And these restrictions come with real costs, as I’ve witnessed firsthand. During the 2012 presidential election cycle, I was the legal adviser for the U.S. Embassy in Baghdad, Iraq, where part of my job was to remind my colleagues about the limits that department policies put on their political activities. Many had strong feelings about the election and wanted to find ways to express their views and engage in the political process. A good number were understandably disappointed and even angered to find out that State Department policies basically require that they not do so while overseas. After all, we were the ones living and working on the front lines of American foreign policy—the idea that we would have less say in who guides that policy than those back at home seemed fundamentally unfair.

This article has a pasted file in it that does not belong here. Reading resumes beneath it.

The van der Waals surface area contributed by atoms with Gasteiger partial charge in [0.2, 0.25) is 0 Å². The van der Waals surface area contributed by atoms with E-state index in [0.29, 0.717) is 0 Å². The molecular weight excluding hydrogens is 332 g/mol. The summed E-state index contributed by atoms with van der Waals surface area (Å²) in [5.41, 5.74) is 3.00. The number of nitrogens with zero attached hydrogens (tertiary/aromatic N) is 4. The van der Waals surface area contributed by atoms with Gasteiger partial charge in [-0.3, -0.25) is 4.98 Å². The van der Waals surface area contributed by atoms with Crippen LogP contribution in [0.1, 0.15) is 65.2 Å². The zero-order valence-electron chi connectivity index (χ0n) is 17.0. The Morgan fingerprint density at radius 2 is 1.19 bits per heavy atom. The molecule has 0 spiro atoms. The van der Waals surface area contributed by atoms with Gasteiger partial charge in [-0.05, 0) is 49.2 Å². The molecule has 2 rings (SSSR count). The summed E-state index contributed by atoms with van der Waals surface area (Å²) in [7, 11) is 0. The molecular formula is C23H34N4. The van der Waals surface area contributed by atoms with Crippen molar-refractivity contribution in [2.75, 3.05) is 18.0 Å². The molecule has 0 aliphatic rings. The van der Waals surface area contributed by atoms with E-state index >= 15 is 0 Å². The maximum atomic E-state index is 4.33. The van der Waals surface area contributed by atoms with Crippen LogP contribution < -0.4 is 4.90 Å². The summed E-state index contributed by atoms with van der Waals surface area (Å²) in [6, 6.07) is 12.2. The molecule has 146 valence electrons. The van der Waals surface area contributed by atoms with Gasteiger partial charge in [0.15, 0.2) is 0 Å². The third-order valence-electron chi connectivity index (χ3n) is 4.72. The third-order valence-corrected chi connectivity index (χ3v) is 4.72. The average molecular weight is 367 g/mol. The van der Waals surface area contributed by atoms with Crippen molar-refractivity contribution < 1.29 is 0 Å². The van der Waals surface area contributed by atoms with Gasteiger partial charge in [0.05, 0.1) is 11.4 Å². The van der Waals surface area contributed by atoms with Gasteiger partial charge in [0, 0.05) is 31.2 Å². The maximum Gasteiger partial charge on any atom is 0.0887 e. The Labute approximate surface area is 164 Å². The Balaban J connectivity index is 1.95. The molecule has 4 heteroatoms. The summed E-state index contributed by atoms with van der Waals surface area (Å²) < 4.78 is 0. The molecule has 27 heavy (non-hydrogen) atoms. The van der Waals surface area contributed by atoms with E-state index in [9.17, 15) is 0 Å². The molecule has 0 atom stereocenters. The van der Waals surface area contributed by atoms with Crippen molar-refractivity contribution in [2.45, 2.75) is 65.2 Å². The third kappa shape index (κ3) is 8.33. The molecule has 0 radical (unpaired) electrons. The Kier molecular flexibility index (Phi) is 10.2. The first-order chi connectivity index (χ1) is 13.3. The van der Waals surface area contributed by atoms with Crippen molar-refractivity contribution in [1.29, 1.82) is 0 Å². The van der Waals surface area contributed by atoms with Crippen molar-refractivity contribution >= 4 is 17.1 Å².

More than that, it may also be unconstitutional—something that should give department officials serious pause. The Supreme Court has made clear that Congress and the executive branch can impose substantial restrictions on employees’ political activities in order to promote a fair and effective civil service (or, presumably, foreign service), but this authority is far from absolute. Federal employees still have First Amendment rights to engage in political speech and activities, meaning that the government’s interest in “promoting the efficiency of the public services it performs through its employees” has to be balanced against the “interests of the [employee], as a citizen, in commenting upon matters of public concern[.]” The department may find it hard to argue that its current policies strike such a balance, given that Congress has adopted a less restrictive stance even for federal employees working in the most sensitive of positions elsewhere in government. Nor is it clear what legal authority the State Department has to impose equal restrictions on the constitutionally protected political speech of department employees’ family members, who do not even work for or represent the U.S. government. And the fact that many professional diplomats spend most of their careers overseas means that the current policy can result in lost decades of political participation for State Department employees and their families—a deprivation that the courts will take seriously, even if the department does not.